Supplement Stack: Dennis Mangan

Supplement Stack: Dennis Mangan

By on April 28, 2022

This week we got a chance to sit down and discuss supplements with Dennis Mangan (also known as P.D Mangan) of Rogue Health and Fitness. Dennis is an expert on men’s health, longevity, strength exercises and virility, and has written some pretty awesome books on all he knows. His latest book Muscle Up is out on Amazon and it tells us how ‘strength training beats obesity, cancer and heart diseases, and why everyone should be doing it’.

We had a great talk with Dennis on his supplement stack and why Lithium is the most surprising vitamin he takes.

 

1.) What is the reason you’re taking supplements?

I’ve been taking some supplements, like multivitamins, for a long time. What got me going in earnest was having chronic fatigue syndrome. None of the many doctors I’d seen for it had much of a clue as to what was wrong with me and how to fix it, so I started researching myself. I came across many articles about various supplements that I thought seemed to have a decent chance of improving my health, so I started getting them and taking them. Eventually and with the help of supplements I completely overcame chronic fatigue.

As for why I take supplements now, I want to have optimal health and I believe that a number of different supplements will help me in that objective. The nutrients that we need are not all available just from food, and even when they are, considerable work may be required to get them. For instance, omega‑3 fatty acids: if you eat fatty fish several times a week you can get all you need; but I don’t, and don’t really care to, so I take a fish oil supplement. Vitamin D is another good example: adequate vitamin D intake requires plenty of sun exposure, and in the winter in many places even that won’t do. So I take a vitamin D capsule.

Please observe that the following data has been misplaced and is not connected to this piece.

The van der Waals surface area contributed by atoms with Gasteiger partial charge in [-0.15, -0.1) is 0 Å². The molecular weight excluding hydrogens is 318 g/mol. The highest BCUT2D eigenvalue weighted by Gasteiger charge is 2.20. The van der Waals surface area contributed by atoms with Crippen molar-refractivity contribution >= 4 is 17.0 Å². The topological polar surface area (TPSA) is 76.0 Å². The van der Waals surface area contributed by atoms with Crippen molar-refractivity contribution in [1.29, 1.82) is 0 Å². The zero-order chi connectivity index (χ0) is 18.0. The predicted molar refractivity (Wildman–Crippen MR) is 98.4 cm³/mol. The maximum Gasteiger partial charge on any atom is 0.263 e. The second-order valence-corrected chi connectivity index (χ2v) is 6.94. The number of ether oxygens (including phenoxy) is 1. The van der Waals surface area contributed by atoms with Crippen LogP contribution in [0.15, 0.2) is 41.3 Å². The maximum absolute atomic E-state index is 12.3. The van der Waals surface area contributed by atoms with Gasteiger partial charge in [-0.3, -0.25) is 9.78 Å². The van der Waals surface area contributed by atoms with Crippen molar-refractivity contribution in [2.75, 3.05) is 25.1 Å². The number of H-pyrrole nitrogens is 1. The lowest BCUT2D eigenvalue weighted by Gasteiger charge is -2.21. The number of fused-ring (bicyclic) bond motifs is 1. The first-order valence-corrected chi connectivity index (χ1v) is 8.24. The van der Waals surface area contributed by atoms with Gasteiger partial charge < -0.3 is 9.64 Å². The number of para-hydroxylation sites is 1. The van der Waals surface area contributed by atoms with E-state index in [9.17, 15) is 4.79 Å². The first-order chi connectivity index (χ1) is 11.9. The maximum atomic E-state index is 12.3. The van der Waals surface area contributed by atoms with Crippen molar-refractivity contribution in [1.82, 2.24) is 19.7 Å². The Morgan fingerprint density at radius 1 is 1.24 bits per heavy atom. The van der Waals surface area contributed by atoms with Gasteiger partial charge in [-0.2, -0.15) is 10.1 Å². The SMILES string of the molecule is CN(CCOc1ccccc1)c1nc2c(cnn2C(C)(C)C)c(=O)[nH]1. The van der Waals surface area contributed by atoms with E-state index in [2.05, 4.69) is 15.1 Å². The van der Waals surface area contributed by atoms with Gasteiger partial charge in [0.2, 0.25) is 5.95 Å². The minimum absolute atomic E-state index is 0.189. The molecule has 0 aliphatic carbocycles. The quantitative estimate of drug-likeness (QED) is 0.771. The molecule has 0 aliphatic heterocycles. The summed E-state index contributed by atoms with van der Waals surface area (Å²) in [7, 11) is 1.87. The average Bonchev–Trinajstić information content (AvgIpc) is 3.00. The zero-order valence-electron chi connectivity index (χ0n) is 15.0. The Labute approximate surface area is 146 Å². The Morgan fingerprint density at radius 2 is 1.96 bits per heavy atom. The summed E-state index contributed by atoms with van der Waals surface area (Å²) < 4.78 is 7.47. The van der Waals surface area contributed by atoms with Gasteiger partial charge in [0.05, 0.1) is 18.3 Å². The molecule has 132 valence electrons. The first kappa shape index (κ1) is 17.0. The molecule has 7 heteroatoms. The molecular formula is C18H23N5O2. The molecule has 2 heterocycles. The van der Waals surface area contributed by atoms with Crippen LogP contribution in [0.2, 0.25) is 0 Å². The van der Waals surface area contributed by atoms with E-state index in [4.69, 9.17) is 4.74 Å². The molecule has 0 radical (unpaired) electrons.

Other supplements simply can’t be had from food in the amounts necessary for physiological effect, resveratrol and curcumin for example. Others not at all, like aspirin and hydroxycitrate.

 

2.) What are the current supplements you’re taking?

Maybe I should just list them here. I don’t take all of these daily, but do take them regularly.

  • Resveratrol
  • Curcumin
  • Aspirin
  • Vitamin D
  • Magnesium
  • Zinc
  • Selenium
  • L‑citrulline
  • Whey protein
  • Creatine
  • Cod liver oil
  • Vitamin K
  • Theanine
  • Lithium orotate
  • Hydroxycitrate
  • Nicotinamide (vitamin B3)

Some supplements are in my rotation, but I usually take them only when I think they’re needed, such as if I’m overly fatigued or ill. These are:

N‑acetylcysteine
Vitamin C

 

3.) What’s the most recent supplement you’ve recently added? Why? Have you noticed a difference since you added it?

I added l‑citrulline recently. I take up to 1500 mg before a workout, and I do feel I’ve noticed a difference. Citrulline has been shown to increase exercise capacity through increased NO (nitric oxide), and I believe my workouts are going better. My muscles also have more vascularity now and this could be due in part to citrulline.

 

4.) Are there any supplements that you used to take but you stopped? Why did you remove it? Did you notice an improvement after removing it?